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Ms. Yevgeniya Korniyenko, Magali Pinat, and Brian Dew
Anecdotal evidence suggests the existence of specific choke points in the global trade network revealed especially after natural disasters (e.g. hard drive components and Thailand flooding, Japanese auto components post-Fukushima, etc.). Using a highly disaggregated international trade database we assess the spillover effects of supply shocks from the import of specific goods. Our goal is to identify inherent vulnerabilities arising from the composition of a country’s import basket and to propose effective mitigation policies. First, using network analysis tools we develop a methodology for evaluating and ranking the supply fragility of individual traded goods. Next, we create a country-level measure to determine each country’s supply shock vulnerability based on the composition of their individual import baskets. This measure evaluates the potential negative supply shock spillovers from the import of each good.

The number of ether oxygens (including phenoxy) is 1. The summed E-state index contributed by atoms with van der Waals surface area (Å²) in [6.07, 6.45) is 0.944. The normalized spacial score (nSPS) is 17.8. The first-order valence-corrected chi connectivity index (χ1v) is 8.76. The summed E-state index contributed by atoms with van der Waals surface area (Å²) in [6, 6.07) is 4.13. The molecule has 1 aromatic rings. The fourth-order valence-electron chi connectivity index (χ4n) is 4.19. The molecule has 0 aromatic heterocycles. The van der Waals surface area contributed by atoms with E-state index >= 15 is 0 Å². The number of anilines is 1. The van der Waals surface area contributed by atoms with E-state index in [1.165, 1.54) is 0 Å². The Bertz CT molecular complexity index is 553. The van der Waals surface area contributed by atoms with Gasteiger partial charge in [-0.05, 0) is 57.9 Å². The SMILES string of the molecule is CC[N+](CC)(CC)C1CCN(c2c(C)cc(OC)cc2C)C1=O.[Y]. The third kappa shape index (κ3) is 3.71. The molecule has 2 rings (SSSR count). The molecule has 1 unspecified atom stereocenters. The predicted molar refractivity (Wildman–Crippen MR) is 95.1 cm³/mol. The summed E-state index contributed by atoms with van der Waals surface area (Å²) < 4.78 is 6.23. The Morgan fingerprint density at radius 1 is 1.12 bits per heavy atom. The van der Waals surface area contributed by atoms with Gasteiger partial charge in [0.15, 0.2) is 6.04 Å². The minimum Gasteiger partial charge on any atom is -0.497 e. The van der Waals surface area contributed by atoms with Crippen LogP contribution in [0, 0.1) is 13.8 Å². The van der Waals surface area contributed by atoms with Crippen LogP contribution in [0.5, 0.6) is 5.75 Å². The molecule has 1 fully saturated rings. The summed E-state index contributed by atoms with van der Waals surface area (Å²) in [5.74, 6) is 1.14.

Mr. Hideaki Hirata, Mr. Ayhan Kose, and Mr. Christopher Otrok